Subsequent Estate Planning

In Ohio, the termination of a marriage may automatically revoke or otherwise impact certain provisions of previously executed estate planning documents. This remains true regardless of whether a divorced spouse intended for these automatic impacts to occur or not.

Similarly, in other circumstances, the termination of a marriage may not automatically impact other previously made end-of-life designations or elections, including beneficiary designations. Instead, in order to modify or otherwise alter certain other previously made end-of-life designations or elections, an extra, affirmative step on the part of a divorced spouse may be necessary. This remains true regardless of whether a divorced spouse intended for these modifications or alterations to occur automatically or not.

To this end, it is not uncommon for a divorced spouse to not intend—and potentially, not even realize—the automatic impacts (or lack thereof) to his or her estate plan that are incident to a divorce or dissolution. As a result, following a divorce or dissolution proceeding, it is always best practice for parties to review and potentially reevaluate any previously executed estate planning documents as well as any other previously made end-of-life designations or elections, including beneficiary designations.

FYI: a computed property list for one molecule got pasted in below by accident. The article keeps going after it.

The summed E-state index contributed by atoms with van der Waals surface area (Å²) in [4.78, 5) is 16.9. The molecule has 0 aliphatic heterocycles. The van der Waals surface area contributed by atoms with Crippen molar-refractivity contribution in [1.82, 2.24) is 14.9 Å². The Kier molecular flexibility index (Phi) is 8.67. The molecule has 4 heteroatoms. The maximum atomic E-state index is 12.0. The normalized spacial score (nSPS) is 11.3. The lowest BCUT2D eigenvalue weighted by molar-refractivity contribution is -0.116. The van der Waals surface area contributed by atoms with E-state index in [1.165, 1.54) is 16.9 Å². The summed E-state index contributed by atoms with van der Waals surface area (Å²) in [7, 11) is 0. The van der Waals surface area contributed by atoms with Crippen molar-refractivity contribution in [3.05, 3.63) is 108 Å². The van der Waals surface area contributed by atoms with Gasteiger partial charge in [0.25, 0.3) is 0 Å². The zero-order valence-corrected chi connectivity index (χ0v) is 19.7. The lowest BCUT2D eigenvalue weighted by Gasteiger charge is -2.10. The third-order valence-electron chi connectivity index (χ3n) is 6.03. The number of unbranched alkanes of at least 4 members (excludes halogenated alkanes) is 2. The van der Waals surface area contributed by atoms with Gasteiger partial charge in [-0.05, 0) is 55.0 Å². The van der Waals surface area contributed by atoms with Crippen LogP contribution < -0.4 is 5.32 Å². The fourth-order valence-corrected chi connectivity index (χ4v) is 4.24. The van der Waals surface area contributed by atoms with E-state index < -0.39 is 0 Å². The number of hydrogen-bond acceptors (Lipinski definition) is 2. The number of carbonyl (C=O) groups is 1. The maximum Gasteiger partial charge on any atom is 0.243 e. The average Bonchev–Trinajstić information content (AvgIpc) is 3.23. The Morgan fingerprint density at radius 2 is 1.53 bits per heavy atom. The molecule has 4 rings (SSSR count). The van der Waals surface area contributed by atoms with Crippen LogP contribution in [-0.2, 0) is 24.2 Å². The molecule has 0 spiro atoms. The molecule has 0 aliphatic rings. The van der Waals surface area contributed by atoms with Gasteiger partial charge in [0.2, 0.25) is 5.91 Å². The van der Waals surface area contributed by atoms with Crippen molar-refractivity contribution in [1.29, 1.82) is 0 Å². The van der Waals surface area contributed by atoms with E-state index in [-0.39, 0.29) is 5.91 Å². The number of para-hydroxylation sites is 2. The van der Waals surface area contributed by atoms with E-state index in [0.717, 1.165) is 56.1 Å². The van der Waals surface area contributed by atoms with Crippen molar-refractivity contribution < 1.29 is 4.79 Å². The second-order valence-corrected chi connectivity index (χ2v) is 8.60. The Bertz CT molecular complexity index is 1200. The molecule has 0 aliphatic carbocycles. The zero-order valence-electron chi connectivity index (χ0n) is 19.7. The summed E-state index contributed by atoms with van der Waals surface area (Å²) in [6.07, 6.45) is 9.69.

For numerous reasons—including the obvious ones, like advanced age and the likelihood of having more assets to protect—this is an especially important step for middle-aged and older parties to take immediately following the termination of a marriage. In fact, it may be absolutely critical for middle-aged and older parties to consult with an estate planning professional at the conclusion of a divorce or dissolution proceeding in order to ensure the intended continuity across all governing legal documents and designations.

At KJK Family Law, we are experienced in dealing with all aspects of the termination of a marriage, including those which may more commonly impact middle-aged and older parties. For further guidance on these and other related matters, please contact John D. Ramsey (JDR@kjk.com; 216.736.7289), Janet Stewart Scalley (js@kjk.com; 216.736.7261), or another member of KJK Family Law by calling 216.696. 8700.